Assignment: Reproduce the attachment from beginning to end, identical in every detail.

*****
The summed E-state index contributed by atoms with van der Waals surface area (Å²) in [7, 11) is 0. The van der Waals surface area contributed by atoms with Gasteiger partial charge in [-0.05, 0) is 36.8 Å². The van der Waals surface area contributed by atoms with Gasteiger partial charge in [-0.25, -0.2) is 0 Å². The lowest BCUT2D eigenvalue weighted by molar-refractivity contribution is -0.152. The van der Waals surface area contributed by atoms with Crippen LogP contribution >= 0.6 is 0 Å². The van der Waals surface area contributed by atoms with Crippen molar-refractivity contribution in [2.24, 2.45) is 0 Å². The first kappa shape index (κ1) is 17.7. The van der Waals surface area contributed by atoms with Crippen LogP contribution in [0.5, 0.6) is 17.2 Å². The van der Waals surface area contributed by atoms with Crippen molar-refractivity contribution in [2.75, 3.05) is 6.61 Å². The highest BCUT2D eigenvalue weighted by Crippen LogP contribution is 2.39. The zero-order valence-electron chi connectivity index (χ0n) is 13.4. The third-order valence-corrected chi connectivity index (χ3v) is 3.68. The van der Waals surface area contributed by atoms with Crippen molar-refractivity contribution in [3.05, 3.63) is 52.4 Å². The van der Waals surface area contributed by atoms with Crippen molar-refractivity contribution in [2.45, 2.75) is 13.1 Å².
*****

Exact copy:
The summed E-state index contributed by atoms with van der Waals surface area (Å²) in [7, 11) is 0. The van der Waals surface area contributed by atoms with Gasteiger partial charge in [-0.05, 0) is 36.8 Å². The van der Waals surface area contributed by atoms with Gasteiger partial charge in [-0.25, -0.2) is 0 Å². The lowest BCUT2D eigenvalue weighted by molar-refractivity contribution is -0.152. The van der Waals surface area contributed by atoms with Crippen LogP contribution >= 0.6 is 0 Å². The van der Waals surface area contributed by atoms with Crippen molar-refractivity contribution in [2.24, 2.45) is 0 Å². The first kappa shape index (κ1) is 17.7. The van der Waals surface area contributed by atoms with Crippen LogP contribution in [0.5, 0.6) is 17.2 Å². The van der Waals surface area contributed by atoms with Crippen molar-refractivity contribution in [2.75, 3.05) is 6.61 Å². The highest BCUT2D eigenvalue weighted by Crippen LogP contribution is 2.39. The zero-order valence-electron chi connectivity index (χ0n) is 13.4. The third-order valence-corrected chi connectivity index (χ3v) is 3.68. The van der Waals surface area contributed by atoms with Crippen molar-refractivity contribution in [3.05, 3.63) is 52.4 Å². The van der Waals surface area contributed by atoms with Crippen molar-refractivity contribution in [2.45, 2.75) is 13.1 Å².